Brazilian Labor Party (PTB)

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Brazilian Labor Party (PTB)

Getúlio Vargas created the Brazilian Labor Party (Partido Trabalhista Brasileiro—PTB) along with the Social Democratic Party (Partido Social Democrático—PSD) in early 1945. The two political parties sought to represent Vargas's constituencies in the electoral politics that followed the Estado Nôvo dictatorship. The PTB was to be a non-Communist alternative for the country's recently enfranchised industrial workers. Vargas hoped that the PTB would mirror the British Labour Party by marshaling union support. The PTB never achieved such status. Rather than becoming the institutional representative of Brazilian workers, the party served as the home base for a series of populist politicians, beginning with Vargas himself.

Vargas and his allies closely controlled the PTB's affairs, and by doing so failed to build ties to either unionized or nonunionized workers. The party was particularly weak in the state of São Paulo, Brazil's industrial heartland. From its founding in 1945 to Vargas's suicide in 1954, the PTB served as an electoral vehicle for the former dictator, who refashioned himself as a pro-worker populist. Vargas was elected president in 1950 running as a PTB candidate.

With Vargas's death, control of the party fell to his former minister of labor and fellow Gaúcho, João (Jângo) Goulart. From the mid-1950s through the early 1960s, government labor bureaucrats and left-wing populists fought for control of the PTB. Jângo's elevation to the presidency in 1961 intensified this conflict. In the early 1960s, Goulart's brother-in-law, Leonel Brizola, controlled the radical wing of the PTB that effectively pushed Jângo to adopt policies favoring urban and rural labor. This turn to the left hastened the military coup of 1964.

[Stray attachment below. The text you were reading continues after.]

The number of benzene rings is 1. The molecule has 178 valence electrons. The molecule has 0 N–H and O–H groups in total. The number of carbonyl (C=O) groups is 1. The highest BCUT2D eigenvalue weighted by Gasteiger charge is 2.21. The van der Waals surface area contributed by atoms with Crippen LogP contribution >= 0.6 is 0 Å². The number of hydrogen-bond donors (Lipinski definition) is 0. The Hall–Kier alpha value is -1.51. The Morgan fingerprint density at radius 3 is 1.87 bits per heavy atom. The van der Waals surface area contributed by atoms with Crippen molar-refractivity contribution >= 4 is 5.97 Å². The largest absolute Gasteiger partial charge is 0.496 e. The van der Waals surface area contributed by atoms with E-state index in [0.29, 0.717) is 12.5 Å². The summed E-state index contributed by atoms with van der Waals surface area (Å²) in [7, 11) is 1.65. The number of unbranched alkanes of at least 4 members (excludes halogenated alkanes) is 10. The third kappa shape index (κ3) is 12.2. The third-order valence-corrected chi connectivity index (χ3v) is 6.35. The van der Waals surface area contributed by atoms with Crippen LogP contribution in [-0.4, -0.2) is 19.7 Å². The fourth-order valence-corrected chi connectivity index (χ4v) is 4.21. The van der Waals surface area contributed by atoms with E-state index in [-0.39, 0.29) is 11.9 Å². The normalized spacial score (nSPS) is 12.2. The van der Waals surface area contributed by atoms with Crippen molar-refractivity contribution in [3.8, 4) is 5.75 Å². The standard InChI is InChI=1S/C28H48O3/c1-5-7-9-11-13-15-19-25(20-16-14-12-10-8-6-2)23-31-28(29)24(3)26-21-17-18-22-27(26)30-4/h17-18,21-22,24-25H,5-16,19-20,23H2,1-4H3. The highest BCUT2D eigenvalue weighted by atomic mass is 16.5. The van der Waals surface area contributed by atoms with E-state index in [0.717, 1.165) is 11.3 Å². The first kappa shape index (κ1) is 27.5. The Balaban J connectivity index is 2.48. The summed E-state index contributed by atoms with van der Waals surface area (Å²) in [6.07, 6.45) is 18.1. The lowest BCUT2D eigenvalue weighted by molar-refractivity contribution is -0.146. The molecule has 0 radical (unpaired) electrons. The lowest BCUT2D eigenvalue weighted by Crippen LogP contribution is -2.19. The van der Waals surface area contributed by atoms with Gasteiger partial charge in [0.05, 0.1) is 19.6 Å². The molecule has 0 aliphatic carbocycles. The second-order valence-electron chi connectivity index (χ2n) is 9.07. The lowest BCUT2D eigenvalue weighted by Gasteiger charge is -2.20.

During the late 1970s and early 1980s, Brizola sought to lead a reconstituted PTB that would continue in the spirit of Vargas and Goulart. Brizola lost access to the party's name and so formed the Democratic Labor Party (Partido Democrático Trabalhista—PDT). The reconstituted PTB became a home base for conservative unionists who opposed the new unionism of the Workers Party (Partido dos Trabalhadores—PT). Yet, as of 2006, the PTB held 22 seats in the Chamber of Deputies and participated in a coalition in support of President Luiz Inácio Lula da Silva of the PT.

See alsoGoulart, João Belchior Marques; Vargas, Getúlio Dornelles.


For a detailed analysis of the PTB's role in national politics, see Thomas E. Skidmore, Politics in Brazil, 1930–1964: An Experiment in Democracy (1967). Case studies of the PTB are provided in Maria Andréa Loyola, Os sindicatos e o PTB; Estudo de um caso em Minas Gerais (1980), and Maria Victoria Benevides, O PTB e o trabalhismo em São Paulo, 1945–1964 (1989). On the origins of the PTB, see Angela Castro Gomes, A invenção do trabalhismo (1988).

Additional Bibliography

Ferreira, Jorge Luiz. O imaginário trabalhista: Getulismo, PTB e cultura política popular, 1945–1964. Rio de Janeiro: Civilização Brasileira, 2005.

Kingstone, Peter R. and Timothy J. Power, eds. Democratic Brazil: Actors, Institutions, and Processes. Pittsburgh, PA: University of Pittsburgh Press, 2000.

Lavaud, Jean-Pierre. El embrollo boliviano: Turbulencias sociales y desplazamientos políticos, 1952–1982. Lima: IEFA; La Paz: Hisbol, 1998.

                                             Joel Wolfe

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Brazilian Labor Party (PTB)

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